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We’ve all justified a deep dive into a big bag of chips or a pint of ice cream after a workout by telling ourselves we earned it. But did we really?
The idea that spending a few extra minutes on the treadmill protects you from the consequences of dietary vices is a tempting one. Yet there’s little proof that an unhealthy diet can be mitigated by regular exercise — a theory recently tested by a group of researchers from Australia, the U.S., Italy and Norway. Using a large sample of British adults, the multinational team reviewed the impact of exercise and diet, independently and jointly, on all-cause mortality, cardiovascular disease and several types of cancer.
Armed with the health history and self-reported diet and exercise habits of 346,627 study subjects age 40 to 69, the researchers cross-referenced the data against local death records over the course of a decade. The idea was to link the cause of death to baseline health records gathered 10 to 11 years earlier and gauge the impact of diet, exercise or a combination of both on mortality.
The researchers were motivated by the sparsity of studies examining the long-term outcomes of diet and exercise on health, but were also eager to add another layer of complexity, looking at whether vigorous exercise offered any additional protection against the risk of early death when compared to more moderate exercise intensity.
“We hypothesize that physical activity and diet quality are independently associated with lower mortality risk, and that high levels of physical activity, either in total moderate-to-vigorous physical activity or vigorous physical activity, cannot offset detrimental effects of poor-quality diet,” said the researchers.
The study subjects looked to be a fair reflection of western society, with 40.8 per cent doing no vigorous exercise during the week, 26.5 per cent doing less than 75 minutes of high-intensity workouts a week and the rest devoting over 75 minutes a week to vigorous exercise. As for diet, 22 per cent had a poor ranking, 53.4 per cent rated medium and 24.5 per cent qualified for the healthiest diet category.
The good news is that when reviewed separately, high levels of physical activity — 211 to 450 minutes of moderate to vigorous exercise a week — and a high-quality diet both have a positive influence on longevity. And for those who can boast about excelling at both, congrats — you’ve got an even lower mortality risk.
But for those who hope that surpassing expectations in one healthy habit can make up for failing in another, the results are eye-opening.
“Overall, there is no evidence for high levels of physical activity, measured as moderate-to-vigorous or vigorous physical activity, fully offsetting low diet quality in any of the analyses; neither was there evidence for a higher diet quality index fully offsetting a lack of physical activity,” said the researchers.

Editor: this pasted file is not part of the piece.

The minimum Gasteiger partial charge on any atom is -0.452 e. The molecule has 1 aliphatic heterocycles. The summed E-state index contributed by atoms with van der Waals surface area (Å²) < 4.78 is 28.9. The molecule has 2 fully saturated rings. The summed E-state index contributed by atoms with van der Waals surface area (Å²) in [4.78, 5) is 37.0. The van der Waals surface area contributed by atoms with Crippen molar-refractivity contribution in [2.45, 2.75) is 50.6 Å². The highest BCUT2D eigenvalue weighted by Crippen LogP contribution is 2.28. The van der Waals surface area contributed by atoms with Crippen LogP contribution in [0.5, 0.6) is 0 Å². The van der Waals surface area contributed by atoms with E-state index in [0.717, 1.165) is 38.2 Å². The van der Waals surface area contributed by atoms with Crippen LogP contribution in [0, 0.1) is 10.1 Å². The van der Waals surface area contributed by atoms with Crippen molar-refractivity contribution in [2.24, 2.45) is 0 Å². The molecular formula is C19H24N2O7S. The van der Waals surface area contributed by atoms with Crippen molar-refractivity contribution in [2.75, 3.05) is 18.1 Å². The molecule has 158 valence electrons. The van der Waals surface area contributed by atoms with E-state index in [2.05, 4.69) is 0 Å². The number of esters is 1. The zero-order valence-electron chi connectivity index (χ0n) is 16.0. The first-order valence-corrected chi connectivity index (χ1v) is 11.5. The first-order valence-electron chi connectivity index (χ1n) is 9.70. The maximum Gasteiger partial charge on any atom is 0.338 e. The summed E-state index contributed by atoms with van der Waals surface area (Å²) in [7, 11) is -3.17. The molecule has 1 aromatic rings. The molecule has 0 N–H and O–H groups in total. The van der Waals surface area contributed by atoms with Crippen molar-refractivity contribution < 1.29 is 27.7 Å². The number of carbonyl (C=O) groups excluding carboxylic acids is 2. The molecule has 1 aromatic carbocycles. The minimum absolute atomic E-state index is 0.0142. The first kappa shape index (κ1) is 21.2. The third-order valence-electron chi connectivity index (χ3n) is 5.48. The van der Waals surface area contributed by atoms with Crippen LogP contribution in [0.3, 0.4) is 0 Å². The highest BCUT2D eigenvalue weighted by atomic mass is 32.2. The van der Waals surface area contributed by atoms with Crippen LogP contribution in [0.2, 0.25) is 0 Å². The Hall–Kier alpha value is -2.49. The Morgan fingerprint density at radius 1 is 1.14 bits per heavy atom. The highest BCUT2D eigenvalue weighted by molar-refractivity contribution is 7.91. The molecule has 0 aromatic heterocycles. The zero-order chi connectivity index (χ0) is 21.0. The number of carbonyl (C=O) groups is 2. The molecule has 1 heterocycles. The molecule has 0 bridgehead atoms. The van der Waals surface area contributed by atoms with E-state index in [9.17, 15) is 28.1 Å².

Still, some additional findings proved interesting. Vigorous physical activity provided slightly more protection against cardiovascular disease than moderate-intensity exercise — but only for those accumulating 10 to 150 minutes a week of vigorous exercise. Those who logged over 150 minutes a week didn’t realize the same boost in benefits.
Also worth noting is that those with the healthiest diets had a 14 per cent lower risk of cancer mortality — a benefit that didn’t extend to those with a low- or medium-quality diet. Before you swear off ice cream or potato chips forever, rest assured that the occasional indulgence isn’t going to have a negative impact on your long-term health and wellness. But what is clear is that a love of exercise can’t mitigate the negative effects of a love of fast food.
If you want to lower the risk of chronic disease and an early death, your best bet is to pay equal attention to exercising and eating well. If you want an extra boost to your health, adding some — but not too many — vigorous workouts to your routine is a good idea. Just keep in mind that there are no shortcuts to being the healthiest you can be. Improving your diet and putting in the exercise minutes pays off, in the short and long term.
“Sensationalized headlines and misleading advertisement for exercise regimes to lure consumers into the idea of ‘working out to eat whatever they want’ have fuelled the circulation of the myth about ‘exercise outrunning a bad diet,’ ” said the researchers. “Our study provided important evidence for health professionals that exercise does not fully compensate for a poor diet and that we should recommend and advocate for both an active lifestyle and a healthy diet.”
Words to live by if you’ve got into the habit of rewarding yourself with a trip to the Tim Hortons drive-thru after every tough workout. Better to head straight home for a healthy dose of fruits and veggies.
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